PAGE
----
I’m willing to bet that there’s science to back up what I’m about to say but even without proper citations, it seems pragmatic to assume that with an array of choices laid out before us, it’s human nature to sub-consciously apply hierarchical ordering even to the most mundane of things. And as more products become available and readily accessible, one’s status symbol is no longer marked by what one has versus doesn’t have, but rather what kind/brand/make of said thing they have.

When Henry Ford and Dr. Ferdinand Porsche pioneered the movement towards more affordable and simple cars in the 1940s, and cars were more readily accessible to people across income brackets, society needed another way to distinguish the elite and by the 1980s, Japanese car companies such as Honda, Nissan, Mazda, and Toyota offered luxury expensive cars to those who could afford them.

But while big purchases such as cars, houses, and designer clothes have long been categorized as status symbols -- as ways to decipher one’s economic status or the life one lives before even talking to them -- it seems that this assignment of status has now trickled down to the most mundane of products, even milk.

Because having a preference at all about something so trivial is a sign of privilege. As we enter an era with more choices than ever in what we’re consuming, it’s only going to be those with disposable incomes that will actually have the freedom to choose and not let the system choose for them by way of pricey gatekeeping price-tags.

My roommate, an oat milk groupie, had this to say: “I think the health fanaticism and culture is making a lot of these more ‘natural’ or ‘better-for-you’ or ‘sustainable’ products become this way of proving that you’re up to date and informed on the latest health trends and that’s why you see the sort of fad mentality where everyone is almost obsessive about making sure they’re not ordering or consuming a product that was just proven to be actually inferior to other products in the latest New York Times article.”

And that sentiment definitely rings true in the many responses I received about this article. While everyone agreed it was a trend, no one claimed (or admitted) that their own love for oat milk was part of a temporary fad. Rather, they defended their milk alternatives with facts about its environmental advantages and health benefits, all seemingly well-informed on the latest statistics about their daily consumption.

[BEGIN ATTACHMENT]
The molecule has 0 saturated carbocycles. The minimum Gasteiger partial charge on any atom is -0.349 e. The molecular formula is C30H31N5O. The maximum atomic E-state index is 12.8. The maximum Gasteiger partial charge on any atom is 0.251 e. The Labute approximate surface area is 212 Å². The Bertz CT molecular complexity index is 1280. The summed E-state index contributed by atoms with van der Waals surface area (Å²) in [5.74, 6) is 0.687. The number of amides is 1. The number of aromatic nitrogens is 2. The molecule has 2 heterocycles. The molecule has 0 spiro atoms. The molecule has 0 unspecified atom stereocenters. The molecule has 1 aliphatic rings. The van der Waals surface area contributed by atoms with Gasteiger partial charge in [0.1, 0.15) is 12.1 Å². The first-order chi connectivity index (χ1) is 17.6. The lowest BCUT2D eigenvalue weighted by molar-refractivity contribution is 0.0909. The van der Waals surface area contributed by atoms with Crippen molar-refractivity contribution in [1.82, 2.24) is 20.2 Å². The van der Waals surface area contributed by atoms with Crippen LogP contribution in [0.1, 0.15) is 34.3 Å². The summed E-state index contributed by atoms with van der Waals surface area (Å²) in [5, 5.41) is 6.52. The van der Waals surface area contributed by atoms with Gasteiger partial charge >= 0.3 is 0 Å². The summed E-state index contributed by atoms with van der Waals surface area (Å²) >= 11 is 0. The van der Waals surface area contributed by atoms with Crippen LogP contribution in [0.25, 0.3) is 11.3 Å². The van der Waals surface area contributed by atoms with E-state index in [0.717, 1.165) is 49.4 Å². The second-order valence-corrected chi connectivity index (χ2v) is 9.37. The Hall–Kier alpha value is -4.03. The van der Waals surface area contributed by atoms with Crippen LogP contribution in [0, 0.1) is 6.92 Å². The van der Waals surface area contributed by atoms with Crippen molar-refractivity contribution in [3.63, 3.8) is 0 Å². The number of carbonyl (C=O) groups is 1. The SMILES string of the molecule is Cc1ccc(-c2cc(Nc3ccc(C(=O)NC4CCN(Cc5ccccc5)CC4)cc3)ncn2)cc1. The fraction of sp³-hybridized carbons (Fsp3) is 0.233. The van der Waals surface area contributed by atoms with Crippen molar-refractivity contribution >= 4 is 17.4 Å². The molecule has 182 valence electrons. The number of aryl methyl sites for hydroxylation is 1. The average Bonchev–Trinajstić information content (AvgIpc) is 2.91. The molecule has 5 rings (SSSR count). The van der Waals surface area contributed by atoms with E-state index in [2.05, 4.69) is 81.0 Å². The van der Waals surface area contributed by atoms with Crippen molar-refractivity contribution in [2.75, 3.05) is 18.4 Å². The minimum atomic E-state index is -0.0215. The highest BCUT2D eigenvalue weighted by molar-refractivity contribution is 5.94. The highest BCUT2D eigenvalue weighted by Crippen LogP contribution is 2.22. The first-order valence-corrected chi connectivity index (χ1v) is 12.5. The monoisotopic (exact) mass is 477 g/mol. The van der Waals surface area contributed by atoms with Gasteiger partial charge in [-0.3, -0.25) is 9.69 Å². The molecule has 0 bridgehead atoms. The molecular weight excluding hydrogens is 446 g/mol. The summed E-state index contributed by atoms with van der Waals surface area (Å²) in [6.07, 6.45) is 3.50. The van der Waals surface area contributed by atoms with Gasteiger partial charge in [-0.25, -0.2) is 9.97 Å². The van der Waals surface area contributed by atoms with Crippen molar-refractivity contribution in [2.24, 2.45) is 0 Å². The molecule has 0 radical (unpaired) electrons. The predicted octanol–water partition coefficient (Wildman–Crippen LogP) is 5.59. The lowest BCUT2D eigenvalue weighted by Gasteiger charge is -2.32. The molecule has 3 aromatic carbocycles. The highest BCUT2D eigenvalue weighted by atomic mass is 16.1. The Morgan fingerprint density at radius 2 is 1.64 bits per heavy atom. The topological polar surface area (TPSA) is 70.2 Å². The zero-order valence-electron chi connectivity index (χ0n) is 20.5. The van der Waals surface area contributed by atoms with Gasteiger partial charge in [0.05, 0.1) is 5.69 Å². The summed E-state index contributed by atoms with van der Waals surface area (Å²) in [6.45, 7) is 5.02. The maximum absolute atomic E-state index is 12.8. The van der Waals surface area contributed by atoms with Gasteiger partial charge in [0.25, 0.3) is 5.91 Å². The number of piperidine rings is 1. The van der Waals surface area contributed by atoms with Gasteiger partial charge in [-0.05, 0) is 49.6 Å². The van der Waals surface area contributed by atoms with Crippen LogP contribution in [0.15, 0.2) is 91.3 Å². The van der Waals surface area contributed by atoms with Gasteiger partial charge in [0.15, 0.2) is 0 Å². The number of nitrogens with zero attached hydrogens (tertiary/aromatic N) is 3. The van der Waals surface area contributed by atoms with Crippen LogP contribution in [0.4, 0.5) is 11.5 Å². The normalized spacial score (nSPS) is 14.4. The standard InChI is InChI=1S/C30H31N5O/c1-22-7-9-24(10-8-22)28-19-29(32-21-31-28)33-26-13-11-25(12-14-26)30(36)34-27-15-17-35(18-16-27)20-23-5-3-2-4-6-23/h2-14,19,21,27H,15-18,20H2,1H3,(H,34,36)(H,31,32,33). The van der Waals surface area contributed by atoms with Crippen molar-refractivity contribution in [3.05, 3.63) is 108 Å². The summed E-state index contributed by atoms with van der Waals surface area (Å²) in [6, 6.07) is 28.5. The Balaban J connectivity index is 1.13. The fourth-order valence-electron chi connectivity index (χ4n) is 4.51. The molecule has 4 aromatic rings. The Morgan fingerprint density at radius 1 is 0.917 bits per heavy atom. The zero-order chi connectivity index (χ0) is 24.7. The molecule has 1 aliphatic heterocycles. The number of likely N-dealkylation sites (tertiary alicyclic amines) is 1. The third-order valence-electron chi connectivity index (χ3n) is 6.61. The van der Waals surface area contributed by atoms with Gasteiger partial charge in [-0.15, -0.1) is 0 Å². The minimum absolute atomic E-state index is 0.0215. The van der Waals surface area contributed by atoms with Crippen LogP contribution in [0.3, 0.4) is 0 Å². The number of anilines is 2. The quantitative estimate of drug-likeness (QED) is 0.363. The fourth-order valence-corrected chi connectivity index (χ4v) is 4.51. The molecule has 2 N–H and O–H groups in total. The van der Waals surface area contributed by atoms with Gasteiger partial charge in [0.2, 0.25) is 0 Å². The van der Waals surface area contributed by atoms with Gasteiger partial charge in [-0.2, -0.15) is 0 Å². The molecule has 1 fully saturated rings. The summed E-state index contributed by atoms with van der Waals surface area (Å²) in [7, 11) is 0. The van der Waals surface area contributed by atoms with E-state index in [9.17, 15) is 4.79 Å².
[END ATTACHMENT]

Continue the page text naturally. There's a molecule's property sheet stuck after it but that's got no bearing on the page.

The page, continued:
“Our generation is the one that’s more likely to follow fads,” one friend of mine said. “I think half of half of the people choosing oat milk (dairy/meat alternatives) are aware of the impact it has on their health and the environment, and these people can be considered the trend-setters, and another portion of people choosing it is because they think it’s ‘hip.’ But for whatever reason you choose to follow a more sustainable lifestyle, it doesn’t matter because at the end of the day, it’s all positive for health and the planet.”

For others, their oat milk preference is more simple: “Oat milk is legit heavenly, it tastes like the milk at the bottom of your cereal bowl and I’m obsessed,” my friend Gilly said.

So maybe people don’t choose oat milk because it’s an expensive trend. Maybe they really do make dietary changes to do their part in creating a cleaner world. Or maybe simply because they like the taste.

But no matter one’s preference, people seem to be hyper-aware of what they consume, and stand behind their daily beverage choices with proud conviction.

There will certainly only be more research to sift through about the milk we consume in just the next few months, and I have no doubt that a new milk “fad” will soon take over the “oat-milk era” we’re now living in (albeit one that will probably be even healthier and environmentally-friendly.)

But for now, I still have three half-full cartons of very different milks sitting in my fridge and I have choices to make!